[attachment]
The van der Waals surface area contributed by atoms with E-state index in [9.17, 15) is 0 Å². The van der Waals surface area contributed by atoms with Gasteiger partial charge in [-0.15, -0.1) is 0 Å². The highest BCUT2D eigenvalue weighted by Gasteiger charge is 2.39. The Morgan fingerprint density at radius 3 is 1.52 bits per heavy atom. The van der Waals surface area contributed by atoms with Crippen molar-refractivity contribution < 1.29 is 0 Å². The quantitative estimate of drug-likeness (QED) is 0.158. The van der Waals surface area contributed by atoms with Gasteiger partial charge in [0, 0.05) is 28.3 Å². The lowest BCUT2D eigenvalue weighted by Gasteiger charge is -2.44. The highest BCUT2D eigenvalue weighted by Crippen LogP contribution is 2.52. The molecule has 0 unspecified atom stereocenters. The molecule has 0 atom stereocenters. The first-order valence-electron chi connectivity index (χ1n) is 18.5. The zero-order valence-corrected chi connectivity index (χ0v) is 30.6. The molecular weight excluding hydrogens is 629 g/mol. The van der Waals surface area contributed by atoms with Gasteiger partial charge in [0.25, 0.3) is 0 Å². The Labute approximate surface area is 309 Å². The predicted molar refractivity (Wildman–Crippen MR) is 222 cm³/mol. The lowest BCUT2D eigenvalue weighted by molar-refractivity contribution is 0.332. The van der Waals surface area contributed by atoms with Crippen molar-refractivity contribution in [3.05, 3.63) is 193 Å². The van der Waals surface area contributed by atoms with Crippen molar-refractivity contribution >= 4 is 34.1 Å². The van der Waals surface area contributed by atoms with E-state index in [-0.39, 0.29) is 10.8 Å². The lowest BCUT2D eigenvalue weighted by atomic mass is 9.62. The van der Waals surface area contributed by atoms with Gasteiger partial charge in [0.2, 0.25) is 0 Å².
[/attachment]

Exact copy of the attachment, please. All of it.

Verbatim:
The van der Waals surface area contributed by atoms with E-state index in [9.17, 15) is 0 Å². The van der Waals surface area contributed by atoms with Gasteiger partial charge in [-0.15, -0.1) is 0 Å². The highest BCUT2D eigenvalue weighted by Gasteiger charge is 2.39. The Morgan fingerprint density at radius 3 is 1.52 bits per heavy atom. The van der Waals surface area contributed by atoms with Crippen molar-refractivity contribution < 1.29 is 0 Å². The quantitative estimate of drug-likeness (QED) is 0.158. The van der Waals surface area contributed by atoms with Gasteiger partial charge in [0, 0.05) is 28.3 Å². The lowest BCUT2D eigenvalue weighted by Gasteiger charge is -2.44. The highest BCUT2D eigenvalue weighted by Crippen LogP contribution is 2.52. The molecule has 0 unspecified atom stereocenters. The molecule has 0 atom stereocenters. The first-order valence-electron chi connectivity index (χ1n) is 18.5. The zero-order valence-corrected chi connectivity index (χ0v) is 30.6. The molecular weight excluding hydrogens is 629 g/mol. The van der Waals surface area contributed by atoms with Gasteiger partial charge in [0.25, 0.3) is 0 Å². The Labute approximate surface area is 309 Å². The predicted molar refractivity (Wildman–Crippen MR) is 222 cm³/mol. The lowest BCUT2D eigenvalue weighted by molar-refractivity contribution is 0.332. The van der Waals surface area contributed by atoms with Crippen molar-refractivity contribution in [3.05, 3.63) is 193 Å². The van der Waals surface area contributed by atoms with Crippen molar-refractivity contribution >= 4 is 34.1 Å². The van der Waals surface area contributed by atoms with E-state index in [-0.39, 0.29) is 10.8 Å². The lowest BCUT2D eigenvalue weighted by atomic mass is 9.62. The van der Waals surface area contributed by atoms with Gasteiger partial charge in [0.2, 0.25) is 0 Å².